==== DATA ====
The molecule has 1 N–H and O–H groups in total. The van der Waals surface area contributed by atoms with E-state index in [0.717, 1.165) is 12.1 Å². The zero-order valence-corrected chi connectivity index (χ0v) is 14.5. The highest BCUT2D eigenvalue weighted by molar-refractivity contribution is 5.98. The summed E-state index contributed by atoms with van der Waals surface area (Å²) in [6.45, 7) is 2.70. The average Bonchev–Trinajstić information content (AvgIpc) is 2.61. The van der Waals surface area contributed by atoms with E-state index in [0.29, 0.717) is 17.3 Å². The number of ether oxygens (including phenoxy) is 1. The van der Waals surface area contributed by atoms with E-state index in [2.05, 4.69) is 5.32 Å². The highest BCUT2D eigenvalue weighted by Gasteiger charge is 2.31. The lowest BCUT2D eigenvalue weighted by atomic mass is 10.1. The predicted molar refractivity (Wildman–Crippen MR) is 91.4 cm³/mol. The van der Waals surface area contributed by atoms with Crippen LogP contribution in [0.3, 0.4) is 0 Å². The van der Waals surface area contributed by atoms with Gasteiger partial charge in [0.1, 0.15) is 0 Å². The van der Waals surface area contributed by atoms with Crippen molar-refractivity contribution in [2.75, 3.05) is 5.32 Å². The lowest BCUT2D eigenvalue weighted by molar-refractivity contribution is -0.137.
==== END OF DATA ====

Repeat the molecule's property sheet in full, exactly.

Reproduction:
The molecule has 1 N–H and O–H groups in total. The van der Waals surface area contributed by atoms with E-state index in [0.717, 1.165) is 12.1 Å². The zero-order valence-corrected chi connectivity index (χ0v) is 14.5. The highest BCUT2D eigenvalue weighted by molar-refractivity contribution is 5.98. The summed E-state index contributed by atoms with van der Waals surface area (Å²) in [6.45, 7) is 2.70. The average Bonchev–Trinajstić information content (AvgIpc) is 2.61. The van der Waals surface area contributed by atoms with E-state index in [0.29, 0.717) is 17.3 Å². The number of ether oxygens (including phenoxy) is 1. The van der Waals surface area contributed by atoms with E-state index in [2.05, 4.69) is 5.32 Å². The highest BCUT2D eigenvalue weighted by Gasteiger charge is 2.31. The lowest BCUT2D eigenvalue weighted by atomic mass is 10.1. The predicted molar refractivity (Wildman–Crippen MR) is 91.4 cm³/mol. The van der Waals surface area contributed by atoms with Crippen LogP contribution in [0.3, 0.4) is 0 Å². The van der Waals surface area contributed by atoms with Gasteiger partial charge in [0.1, 0.15) is 0 Å². The van der Waals surface area contributed by atoms with Crippen molar-refractivity contribution in [2.75, 3.05) is 5.32 Å². The lowest BCUT2D eigenvalue weighted by molar-refractivity contribution is -0.137.